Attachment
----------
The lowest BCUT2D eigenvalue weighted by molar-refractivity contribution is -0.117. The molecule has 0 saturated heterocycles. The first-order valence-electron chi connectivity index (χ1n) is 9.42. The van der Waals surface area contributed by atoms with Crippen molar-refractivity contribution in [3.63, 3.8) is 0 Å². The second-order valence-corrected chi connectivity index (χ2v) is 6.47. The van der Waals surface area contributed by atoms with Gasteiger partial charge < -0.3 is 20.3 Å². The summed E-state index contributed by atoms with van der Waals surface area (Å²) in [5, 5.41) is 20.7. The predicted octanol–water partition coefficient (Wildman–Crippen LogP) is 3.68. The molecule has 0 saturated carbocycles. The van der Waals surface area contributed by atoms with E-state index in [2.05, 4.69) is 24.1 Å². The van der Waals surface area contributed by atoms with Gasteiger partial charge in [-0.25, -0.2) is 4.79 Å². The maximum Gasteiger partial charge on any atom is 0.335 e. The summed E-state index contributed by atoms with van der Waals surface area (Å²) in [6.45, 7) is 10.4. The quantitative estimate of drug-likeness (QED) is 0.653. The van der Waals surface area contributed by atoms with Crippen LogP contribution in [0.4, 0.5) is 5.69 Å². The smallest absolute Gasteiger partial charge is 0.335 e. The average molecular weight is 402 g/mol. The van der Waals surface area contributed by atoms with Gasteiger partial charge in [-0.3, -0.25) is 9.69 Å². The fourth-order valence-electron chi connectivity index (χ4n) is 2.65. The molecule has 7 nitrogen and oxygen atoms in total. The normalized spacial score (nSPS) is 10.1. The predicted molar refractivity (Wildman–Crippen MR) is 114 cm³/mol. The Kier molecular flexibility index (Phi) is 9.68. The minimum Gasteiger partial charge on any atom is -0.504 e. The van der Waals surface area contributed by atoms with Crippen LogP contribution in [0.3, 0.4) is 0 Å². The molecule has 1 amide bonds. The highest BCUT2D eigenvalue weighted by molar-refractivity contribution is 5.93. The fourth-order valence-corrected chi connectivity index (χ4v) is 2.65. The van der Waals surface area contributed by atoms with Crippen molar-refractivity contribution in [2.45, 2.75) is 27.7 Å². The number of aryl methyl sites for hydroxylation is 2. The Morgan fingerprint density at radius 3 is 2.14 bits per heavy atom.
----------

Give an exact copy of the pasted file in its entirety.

The lowest BCUT2D eigenvalue weighted by molar-refractivity contribution is -0.117. The molecule has 0 saturated heterocycles. The first-order valence-electron chi connectivity index (χ1n) is 9.42. The van der Waals surface area contributed by atoms with Crippen molar-refractivity contribution in [3.63, 3.8) is 0 Å². The second-order valence-corrected chi connectivity index (χ2v) is 6.47. The van der Waals surface area contributed by atoms with Gasteiger partial charge < -0.3 is 20.3 Å². The summed E-state index contributed by atoms with van der Waals surface area (Å²) in [5, 5.41) is 20.7. The predicted octanol–water partition coefficient (Wildman–Crippen LogP) is 3.68. The molecule has 0 saturated carbocycles. The van der Waals surface area contributed by atoms with E-state index in [2.05, 4.69) is 24.1 Å². The van der Waals surface area contributed by atoms with Gasteiger partial charge in [-0.25, -0.2) is 4.79 Å². The maximum Gasteiger partial charge on any atom is 0.335 e. The summed E-state index contributed by atoms with van der Waals surface area (Å²) in [6.45, 7) is 10.4. The quantitative estimate of drug-likeness (QED) is 0.653. The van der Waals surface area contributed by atoms with Crippen LogP contribution in [0.4, 0.5) is 5.69 Å². The smallest absolute Gasteiger partial charge is 0.335 e. The average molecular weight is 402 g/mol. The van der Waals surface area contributed by atoms with Gasteiger partial charge in [-0.3, -0.25) is 9.69 Å². The fourth-order valence-electron chi connectivity index (χ4n) is 2.65. The molecule has 7 nitrogen and oxygen atoms in total. The normalized spacial score (nSPS) is 10.1. The predicted molar refractivity (Wildman–Crippen MR) is 114 cm³/mol. The Kier molecular flexibility index (Phi) is 9.68. The minimum Gasteiger partial charge on any atom is -0.504 e. The van der Waals surface area contributed by atoms with Crippen LogP contribution in [0.3, 0.4) is 0 Å². The molecule has 1 amide bonds. The highest BCUT2D eigenvalue weighted by molar-refractivity contribution is 5.93. The fourth-order valence-corrected chi connectivity index (χ4v) is 2.65. The van der Waals surface area contributed by atoms with Crippen molar-refractivity contribution in [2.45, 2.75) is 27.7 Å². The number of aryl methyl sites for hydroxylation is 2. The Morgan fingerprint density at radius 3 is 2.14 bits per heavy atom.